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» Hatrack River Writers Workshop » Forums » Fragments and Feedback for Books » The Heir's Hunt -- new opening strategy

   
Author Topic: The Heir's Hunt -- new opening strategy
arriki
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The window beside Sam in the aliens’ aircraft showed range after range of snow-covered mountains rushing past far below. High, rugged mountains. It could have been some part of the Rockies except for the odd lack of vegetation, Sam thought.

The cabin lurched to one side, then dropped hundreds of feet into a valley. By the time Sam’s heart stopped pounding, the craft had leveled off. He glimpsed a narrow break in the looming wall of mountains.

The alien voices sounded higher-pitched, as if they were talking themselves past some fright. Before--back on Earth--Sam remembered the same:people huddled together in the hospital basement during a bomb scare. Whispering. Afterwards,the corridors filled with victims. He always took a moment to brace himself before he started triage.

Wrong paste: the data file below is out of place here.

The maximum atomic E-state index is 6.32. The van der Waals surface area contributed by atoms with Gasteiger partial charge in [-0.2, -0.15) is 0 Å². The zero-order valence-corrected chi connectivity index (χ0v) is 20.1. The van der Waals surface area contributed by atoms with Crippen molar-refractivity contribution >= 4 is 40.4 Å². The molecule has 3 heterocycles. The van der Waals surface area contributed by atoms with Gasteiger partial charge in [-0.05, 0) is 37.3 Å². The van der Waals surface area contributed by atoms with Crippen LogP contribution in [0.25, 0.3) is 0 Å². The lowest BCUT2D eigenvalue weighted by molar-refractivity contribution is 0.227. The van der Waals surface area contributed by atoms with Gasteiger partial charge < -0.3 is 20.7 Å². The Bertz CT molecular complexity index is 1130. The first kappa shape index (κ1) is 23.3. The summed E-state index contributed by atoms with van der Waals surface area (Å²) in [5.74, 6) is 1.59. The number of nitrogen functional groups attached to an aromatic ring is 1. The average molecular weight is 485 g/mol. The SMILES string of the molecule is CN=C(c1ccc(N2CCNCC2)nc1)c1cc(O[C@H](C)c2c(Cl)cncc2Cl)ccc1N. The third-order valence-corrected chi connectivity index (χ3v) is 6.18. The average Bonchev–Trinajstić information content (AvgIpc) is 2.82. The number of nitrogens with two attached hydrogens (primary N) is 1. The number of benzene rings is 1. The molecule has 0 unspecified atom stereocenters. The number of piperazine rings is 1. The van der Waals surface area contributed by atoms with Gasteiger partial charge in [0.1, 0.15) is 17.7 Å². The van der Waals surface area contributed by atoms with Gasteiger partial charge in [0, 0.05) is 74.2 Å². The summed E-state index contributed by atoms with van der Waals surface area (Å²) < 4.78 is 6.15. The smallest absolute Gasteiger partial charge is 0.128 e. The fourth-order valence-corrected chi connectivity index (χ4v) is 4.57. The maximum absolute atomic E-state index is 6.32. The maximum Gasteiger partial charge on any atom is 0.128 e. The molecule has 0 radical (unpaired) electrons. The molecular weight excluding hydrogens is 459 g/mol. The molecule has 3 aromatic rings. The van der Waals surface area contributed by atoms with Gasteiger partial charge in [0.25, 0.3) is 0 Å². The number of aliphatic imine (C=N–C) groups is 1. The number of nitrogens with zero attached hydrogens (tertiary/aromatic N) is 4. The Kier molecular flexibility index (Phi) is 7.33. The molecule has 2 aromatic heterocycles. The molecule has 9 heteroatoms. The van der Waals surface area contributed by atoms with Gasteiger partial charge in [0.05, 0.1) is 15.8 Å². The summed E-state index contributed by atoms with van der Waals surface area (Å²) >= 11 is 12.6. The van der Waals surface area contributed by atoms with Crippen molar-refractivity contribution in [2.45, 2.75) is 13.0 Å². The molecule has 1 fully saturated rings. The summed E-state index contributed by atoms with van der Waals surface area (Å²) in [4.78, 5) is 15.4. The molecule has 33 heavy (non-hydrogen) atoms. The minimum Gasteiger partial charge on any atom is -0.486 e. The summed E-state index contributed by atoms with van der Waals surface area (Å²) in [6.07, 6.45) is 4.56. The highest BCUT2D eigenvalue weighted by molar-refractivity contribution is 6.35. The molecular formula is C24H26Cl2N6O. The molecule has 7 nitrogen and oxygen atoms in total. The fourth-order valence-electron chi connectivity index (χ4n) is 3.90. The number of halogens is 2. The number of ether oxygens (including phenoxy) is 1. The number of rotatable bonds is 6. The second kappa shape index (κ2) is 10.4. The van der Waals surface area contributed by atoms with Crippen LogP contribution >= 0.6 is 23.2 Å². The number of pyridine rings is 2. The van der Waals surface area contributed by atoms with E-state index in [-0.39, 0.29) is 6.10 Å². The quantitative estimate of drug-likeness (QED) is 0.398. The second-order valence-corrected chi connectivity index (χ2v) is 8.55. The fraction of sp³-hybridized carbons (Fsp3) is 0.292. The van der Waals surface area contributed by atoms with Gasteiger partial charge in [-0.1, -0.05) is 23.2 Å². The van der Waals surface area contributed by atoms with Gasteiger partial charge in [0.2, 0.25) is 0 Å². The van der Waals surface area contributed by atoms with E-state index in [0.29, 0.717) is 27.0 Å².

Comments, suggestions, please.

[ February 26, 2014, 10:35 AM: Message edited by: Kathleen Dalton Woodbury ]

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wetwilly
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Hey, Arriki. Long time no crit. Nice to talk with you again.

Some nits:

I like the first paragraph. Nice establishing shot. I think you can cut "Sam thought" at the end.

"The cabin lurched to one side, then dropped hundreds of feet into a valley." This seems like a very dramatic moment, but it feels rushed to me. Getting through all that drama in one sentence, and then moving on in the next sentence. By the time I process what is happening, it's already over.

In the final two paragraphs, I get a bit lost, to tell you the truth. Not sure what's going on. Where are the aliens. On the ship with Sam, apparently, but where specifically? They come across as disembodied voices.

I hope my comments are helpful. If not, feel free to disregard them.

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arriki
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Right, cut the "Sam thought."
Expand the drop? Considering that.
Thanks.

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extrinsic